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Anti-predator adaptations and strategies in the Lepidoptera

de Wert, Leoni (2012) Anti-predator adaptations and strategies in the Lepidoptera. PhD thesis, University of Glasgow.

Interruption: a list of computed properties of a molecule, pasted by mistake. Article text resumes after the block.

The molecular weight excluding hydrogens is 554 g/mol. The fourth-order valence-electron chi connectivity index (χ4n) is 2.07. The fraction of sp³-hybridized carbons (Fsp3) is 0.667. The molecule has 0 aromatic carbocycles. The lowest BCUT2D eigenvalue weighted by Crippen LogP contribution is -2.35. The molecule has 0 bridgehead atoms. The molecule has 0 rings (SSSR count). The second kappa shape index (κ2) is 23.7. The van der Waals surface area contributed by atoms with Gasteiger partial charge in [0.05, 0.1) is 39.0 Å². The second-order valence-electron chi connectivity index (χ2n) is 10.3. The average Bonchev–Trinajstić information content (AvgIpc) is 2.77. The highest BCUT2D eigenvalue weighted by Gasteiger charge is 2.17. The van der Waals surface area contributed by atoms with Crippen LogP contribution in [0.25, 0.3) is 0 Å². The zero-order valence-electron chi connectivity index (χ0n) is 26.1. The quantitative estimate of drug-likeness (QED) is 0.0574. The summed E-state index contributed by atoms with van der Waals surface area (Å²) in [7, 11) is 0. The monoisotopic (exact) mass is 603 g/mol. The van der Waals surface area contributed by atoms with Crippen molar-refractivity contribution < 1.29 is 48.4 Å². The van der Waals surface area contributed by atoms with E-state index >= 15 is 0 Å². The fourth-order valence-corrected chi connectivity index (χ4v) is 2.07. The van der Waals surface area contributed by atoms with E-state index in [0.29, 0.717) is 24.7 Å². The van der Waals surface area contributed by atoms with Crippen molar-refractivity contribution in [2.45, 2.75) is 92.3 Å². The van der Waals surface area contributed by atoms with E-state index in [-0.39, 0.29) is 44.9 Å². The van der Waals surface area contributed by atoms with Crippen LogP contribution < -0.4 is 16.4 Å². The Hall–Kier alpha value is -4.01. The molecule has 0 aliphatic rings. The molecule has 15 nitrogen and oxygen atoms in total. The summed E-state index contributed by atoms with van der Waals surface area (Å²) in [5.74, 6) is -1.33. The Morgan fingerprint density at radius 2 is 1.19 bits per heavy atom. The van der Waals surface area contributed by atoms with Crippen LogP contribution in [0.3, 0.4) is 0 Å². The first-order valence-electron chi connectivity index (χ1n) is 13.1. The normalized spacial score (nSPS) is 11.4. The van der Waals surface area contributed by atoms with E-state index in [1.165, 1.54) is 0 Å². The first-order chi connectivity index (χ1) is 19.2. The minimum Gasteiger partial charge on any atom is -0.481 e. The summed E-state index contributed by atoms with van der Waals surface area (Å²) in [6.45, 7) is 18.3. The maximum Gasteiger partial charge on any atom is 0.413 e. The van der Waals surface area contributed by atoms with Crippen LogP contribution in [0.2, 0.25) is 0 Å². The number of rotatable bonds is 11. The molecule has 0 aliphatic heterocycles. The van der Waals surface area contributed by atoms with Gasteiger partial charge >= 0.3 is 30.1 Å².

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Abstract